Mountaintop removal litigation update

May 26, 2011 by Ken Ward Jr.

In the midst of covering a flurry of activity regarding the Massey Energy-Alpha Natural Resources deal, I missed tell you all about a couple of interesting legal actions … so here goes.

First, the West Virginia Highlands Conservancy and several other groups filed a motion to intervene in the case that Arch Coal filed challenging the U.S. Environmental Protection Agency’s decision to veto the Clean Water Act permit for its Spruce No. 1 Mine in Logan County, W.Va.

Cindy Rank, mining chair of the Highlands Conservancy, said:

We began working to protect these precious mountain streams more than 15 years ago so we applaud EPA’s veto because it brings essential Clean Water Act protections to a vital corner of West Virginia. We’ll keep working to keep our local waters and mountains safe from destruction by mountaintop removal mining waste so West Virginians can enjoy them for generations to come.

On a different matter, the Sierra Club filed a suit against International Coal Group’s ICG Hazard subsidiary — the first-ever lawsuit over selenium pollution from a mountaintop removal mine in Kentucky. Bill Estep of the Herald-Leader reported:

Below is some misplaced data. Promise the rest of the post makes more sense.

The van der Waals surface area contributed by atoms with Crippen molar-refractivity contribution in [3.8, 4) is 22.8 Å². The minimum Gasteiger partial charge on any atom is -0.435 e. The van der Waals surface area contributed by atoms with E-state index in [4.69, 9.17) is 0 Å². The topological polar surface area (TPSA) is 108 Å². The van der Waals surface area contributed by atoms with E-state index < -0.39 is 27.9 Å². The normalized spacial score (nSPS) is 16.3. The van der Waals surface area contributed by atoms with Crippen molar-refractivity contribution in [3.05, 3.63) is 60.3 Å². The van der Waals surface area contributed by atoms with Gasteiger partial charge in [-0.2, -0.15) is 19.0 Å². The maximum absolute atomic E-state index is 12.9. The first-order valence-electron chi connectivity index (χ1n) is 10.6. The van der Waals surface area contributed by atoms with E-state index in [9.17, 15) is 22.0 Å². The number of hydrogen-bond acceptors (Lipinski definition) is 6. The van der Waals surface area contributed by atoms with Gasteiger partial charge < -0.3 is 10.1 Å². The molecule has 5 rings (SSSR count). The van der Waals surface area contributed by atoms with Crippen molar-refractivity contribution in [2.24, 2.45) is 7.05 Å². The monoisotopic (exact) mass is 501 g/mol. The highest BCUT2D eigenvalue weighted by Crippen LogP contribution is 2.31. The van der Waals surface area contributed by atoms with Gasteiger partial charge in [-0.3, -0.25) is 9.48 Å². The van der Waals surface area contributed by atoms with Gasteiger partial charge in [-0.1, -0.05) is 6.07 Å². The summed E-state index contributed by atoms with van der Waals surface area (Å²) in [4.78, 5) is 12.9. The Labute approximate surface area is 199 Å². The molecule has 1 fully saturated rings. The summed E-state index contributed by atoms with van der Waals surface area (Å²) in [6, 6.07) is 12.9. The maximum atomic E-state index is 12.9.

The lawsuit charges that ICG Hazard LLC has discharged selenium and other pollutants into creeks near the Thunder Ridge mine in violation of federal law, state standards and its own permit conditions.

The complaint seeks several remedies, including orders for the mine to stop discharges that violate clean-water standards, and install adequate treatment facilities. It also seeks penalties of up to $37,500 per day per violation against the company.

One Response to “Mountaintop removal litigation update”

  1. Harry Bryant says:

    You don’t have to post this, but I was wondering if there is anything new happening with the “Appalachian Restoration Act”? This seems the only way that any real sustainable action can happen. I applaud all the court actions against CWA violators, but the fact remains that surface mining continues and valleys continue to be filled. My understanding is that the Appalachian Restoration Act would make most valley fills illegal. I would appreciate an update on this topic from you, who I consider one of the most knowledgable persons around. I would love to see a major effort by activists to get this legislation passed. I know it’s an Everest to climb, but the end result would be worth it.

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